Tar Heels dominated by Notre Dame in measuring stick game

UNC dropped its first game of the year, struggling to stop the Irish’s rushing attack

UNC quarterback Drake Maye fumbles the ball and Notre Dame defensive lineman Justin Ademilola recovers it during the Irish’s 45-32 win Saturday in Chapel Hill. (Chris Seward / AP Photo)

CHAPEL HILL — UNC football had a chance to benchmark itself against one of the top programs in college football history on Saturday. And once again, the Tar Heels got the short end of the measuring stick.

Notre Dame scored 24 points in a seven-minute span and bullied UNC en route to a 45-32 win at Kenan Stadium. The Tar Heels fell to 2-21 all-time against the Fighting Irish and haven’t won a game in the series since 2008, losing in each of the last three seasons.

Against the 10 winningest programs in FBS history — Michigan, Ohio State, Alabama, Texas, Oklahoma, Notre Dame, Penn State, Nebraska, USC and Tennessee — UNC now has a combined 20-62-1 record and hasn’t won a game since beating Tennessee in the Music City Bowl following the 2010 season. Expanding the list to the top 15 (Georgia, LSU, Auburn, Clemson and West Virginia) and the Heels are 47-124-4 all time. They’ve lost their last 10 against the best teams in football, going winless for a dozen seasons and counting.

On Saturday, the Tar Heels had one of their best chances in recent history to make a statement against a college football blue blood. Notre Dame entered with a 1-2 record, including a shocking loss to Marshall. The Irish were on their second quarterback of the season following an injury to their opening day starter, and Notre Dame’s only win came after withstanding a last-second Hail Mary last week against Cal.

It marked the first time Notre Dame played the Tar Heels when the Irish had a losing record and UNC had a winning one.

None of that mattered. Against a premier program in the sport, the Tar Heels were not up to snuff.

The Irish overpowered UNC at the line of scrimmage, rushing for 302 yards on 51 carries, a 5.6 average per rush. Late in the first half, Notre Dame was averaging more than eight yards every time it ran the ball.

“When you rush the ball as well as they did tonight, it’s easy,” UNC coach Mack Brown said of the Irish. “They played like a top-10 team tonight.”

In the second half, the Irish ran the ball 17 times for 167 yards in the second half, controlling the ball for more than 12 minutes of the third quarter and 10 minutes of the fourth in a dominant performance on offense that Carolina was powerless to stop.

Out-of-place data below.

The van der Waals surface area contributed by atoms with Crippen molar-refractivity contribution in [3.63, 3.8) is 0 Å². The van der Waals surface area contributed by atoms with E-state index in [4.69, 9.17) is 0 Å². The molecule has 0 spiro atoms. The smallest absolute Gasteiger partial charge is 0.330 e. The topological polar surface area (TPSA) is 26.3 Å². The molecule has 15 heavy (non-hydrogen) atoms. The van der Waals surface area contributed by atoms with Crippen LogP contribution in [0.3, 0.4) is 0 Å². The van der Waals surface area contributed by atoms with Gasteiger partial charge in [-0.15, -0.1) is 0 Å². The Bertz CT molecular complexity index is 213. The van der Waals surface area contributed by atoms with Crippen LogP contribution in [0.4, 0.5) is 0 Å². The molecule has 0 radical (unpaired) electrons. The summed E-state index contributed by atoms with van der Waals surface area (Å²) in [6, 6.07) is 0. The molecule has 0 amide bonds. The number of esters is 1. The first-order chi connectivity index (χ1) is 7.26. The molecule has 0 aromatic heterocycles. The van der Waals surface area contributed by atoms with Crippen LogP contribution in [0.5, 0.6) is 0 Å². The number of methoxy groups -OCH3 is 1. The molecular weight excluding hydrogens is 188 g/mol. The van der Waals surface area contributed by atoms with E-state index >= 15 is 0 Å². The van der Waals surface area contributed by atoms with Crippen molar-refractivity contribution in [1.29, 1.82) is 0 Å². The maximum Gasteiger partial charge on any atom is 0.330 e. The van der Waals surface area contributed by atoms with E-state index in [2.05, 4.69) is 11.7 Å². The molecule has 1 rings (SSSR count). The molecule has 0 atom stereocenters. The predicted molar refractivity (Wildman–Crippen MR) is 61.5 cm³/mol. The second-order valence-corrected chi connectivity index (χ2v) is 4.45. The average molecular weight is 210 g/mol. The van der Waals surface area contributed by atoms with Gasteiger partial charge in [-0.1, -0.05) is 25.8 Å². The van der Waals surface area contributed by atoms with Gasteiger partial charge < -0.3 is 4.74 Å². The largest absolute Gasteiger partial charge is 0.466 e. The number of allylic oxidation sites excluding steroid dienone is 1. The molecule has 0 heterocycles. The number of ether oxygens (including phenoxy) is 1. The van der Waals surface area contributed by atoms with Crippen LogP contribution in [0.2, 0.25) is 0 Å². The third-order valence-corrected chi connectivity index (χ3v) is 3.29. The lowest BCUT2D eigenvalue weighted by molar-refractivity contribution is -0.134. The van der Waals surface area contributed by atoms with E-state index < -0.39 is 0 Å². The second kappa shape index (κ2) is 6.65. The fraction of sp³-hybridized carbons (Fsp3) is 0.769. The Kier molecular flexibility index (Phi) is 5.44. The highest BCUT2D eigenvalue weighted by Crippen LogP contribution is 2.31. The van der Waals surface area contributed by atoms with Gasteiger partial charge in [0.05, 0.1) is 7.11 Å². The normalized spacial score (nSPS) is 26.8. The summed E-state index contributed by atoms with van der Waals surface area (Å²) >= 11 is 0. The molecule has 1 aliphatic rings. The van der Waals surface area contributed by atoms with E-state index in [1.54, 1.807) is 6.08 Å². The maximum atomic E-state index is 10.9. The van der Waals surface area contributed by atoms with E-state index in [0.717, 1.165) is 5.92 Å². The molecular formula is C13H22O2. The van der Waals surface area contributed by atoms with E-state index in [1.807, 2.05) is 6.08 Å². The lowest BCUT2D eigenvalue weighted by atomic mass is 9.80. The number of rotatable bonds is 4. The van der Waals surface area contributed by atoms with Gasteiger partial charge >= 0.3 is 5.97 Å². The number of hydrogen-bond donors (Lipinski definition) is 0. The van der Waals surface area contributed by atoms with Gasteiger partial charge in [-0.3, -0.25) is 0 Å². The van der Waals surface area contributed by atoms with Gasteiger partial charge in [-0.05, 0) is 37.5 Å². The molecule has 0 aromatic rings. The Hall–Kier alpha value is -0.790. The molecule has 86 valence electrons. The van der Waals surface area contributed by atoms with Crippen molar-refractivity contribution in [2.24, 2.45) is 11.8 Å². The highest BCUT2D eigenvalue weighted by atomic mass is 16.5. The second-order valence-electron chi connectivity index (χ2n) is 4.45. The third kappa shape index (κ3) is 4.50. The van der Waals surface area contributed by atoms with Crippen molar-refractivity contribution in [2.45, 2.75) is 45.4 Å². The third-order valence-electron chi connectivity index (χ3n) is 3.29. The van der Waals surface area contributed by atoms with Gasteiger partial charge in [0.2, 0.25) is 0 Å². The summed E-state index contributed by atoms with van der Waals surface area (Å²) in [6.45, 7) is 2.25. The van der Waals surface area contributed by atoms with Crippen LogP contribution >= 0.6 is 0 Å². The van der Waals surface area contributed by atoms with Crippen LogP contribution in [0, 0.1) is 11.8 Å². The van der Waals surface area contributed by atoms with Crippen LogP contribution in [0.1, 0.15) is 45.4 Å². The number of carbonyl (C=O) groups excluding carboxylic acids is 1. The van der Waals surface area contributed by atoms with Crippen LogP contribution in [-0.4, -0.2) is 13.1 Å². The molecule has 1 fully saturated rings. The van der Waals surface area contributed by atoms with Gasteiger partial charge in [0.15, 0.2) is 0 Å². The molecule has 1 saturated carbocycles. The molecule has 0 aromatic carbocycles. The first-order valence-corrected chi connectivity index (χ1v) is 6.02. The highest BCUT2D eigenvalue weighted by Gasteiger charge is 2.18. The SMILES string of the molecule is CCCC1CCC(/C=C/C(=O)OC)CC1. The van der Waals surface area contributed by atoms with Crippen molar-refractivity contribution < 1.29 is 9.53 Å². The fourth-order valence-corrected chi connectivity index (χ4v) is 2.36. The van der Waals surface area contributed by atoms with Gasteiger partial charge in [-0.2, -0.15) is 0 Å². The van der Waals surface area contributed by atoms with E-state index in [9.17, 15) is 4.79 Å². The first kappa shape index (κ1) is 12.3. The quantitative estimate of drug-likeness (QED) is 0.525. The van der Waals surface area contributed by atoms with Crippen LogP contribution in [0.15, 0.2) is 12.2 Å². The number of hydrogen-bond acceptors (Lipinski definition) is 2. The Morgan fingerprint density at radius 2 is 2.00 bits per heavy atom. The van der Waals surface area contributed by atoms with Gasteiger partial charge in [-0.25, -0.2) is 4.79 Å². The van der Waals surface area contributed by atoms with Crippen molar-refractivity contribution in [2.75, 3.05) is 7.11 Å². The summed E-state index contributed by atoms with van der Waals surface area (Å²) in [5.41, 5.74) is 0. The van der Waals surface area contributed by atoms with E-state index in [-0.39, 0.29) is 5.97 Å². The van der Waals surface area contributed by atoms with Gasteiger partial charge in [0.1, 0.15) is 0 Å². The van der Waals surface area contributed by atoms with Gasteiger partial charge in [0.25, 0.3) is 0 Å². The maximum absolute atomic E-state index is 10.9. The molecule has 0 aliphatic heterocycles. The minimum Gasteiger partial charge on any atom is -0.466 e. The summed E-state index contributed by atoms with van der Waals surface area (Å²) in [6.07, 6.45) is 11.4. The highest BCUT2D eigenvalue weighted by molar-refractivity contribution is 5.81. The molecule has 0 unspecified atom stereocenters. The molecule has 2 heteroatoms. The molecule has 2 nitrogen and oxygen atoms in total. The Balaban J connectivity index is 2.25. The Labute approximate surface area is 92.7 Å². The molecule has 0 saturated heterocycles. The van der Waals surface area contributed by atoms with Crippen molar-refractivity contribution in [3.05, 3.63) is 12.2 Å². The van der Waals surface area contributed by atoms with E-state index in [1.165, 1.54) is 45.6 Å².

“They just lined up and hit us right in the face,” Brown said, “and kept running it and kept running it.”

After trading touchdowns in the early going, Notre Dame broke open a 14-14 tie midway through the second quarter. The Irish had rushes of 17 and 19 yards on a 75-yard scoring drive that ended with a 1-yard touchdown rush with 2:37 left before half. Notre Dame added a field goal in the final minute to take a 10-point lead into the break.

“The start of the second half was an absolute killer,” Brown said. The Irish opened the half with a six-play 75-yard touchdown drive. Quarterback Drake Maye then fumbled on UNC’s first offensive snap after halftime, and the Irish found the end zone again on a 1-yard plunge. Over 6:58 of game time spanning the two halves, Notre Dame added 24 consecutive points.

Maye battled to keep the Tar Heels in the game, finishing with 302 yards and five touchdown passes, including an 80-yarder to Antoine Green, but the defense was just not able to stop the Irish. In addition to the rushing show — led by Audric Estime (134 yards, two touchdowns) and Chris Tyree (80 yards and a TD — the passing game found gaps in the UNC coverage all night. Michael Mayer seemed impossible to cover, catching seven passes for 88 yards and a score. Quarterback Drew Pyne, in his second start, threw for 389 yards and three touchdowns.

Brown, who spent all week saying he expected to see the “same old Notre Dame,” was not surprised.

“That’s the team we expected to see,” he said.

And yet again, the Tar Heels could not get to the same level.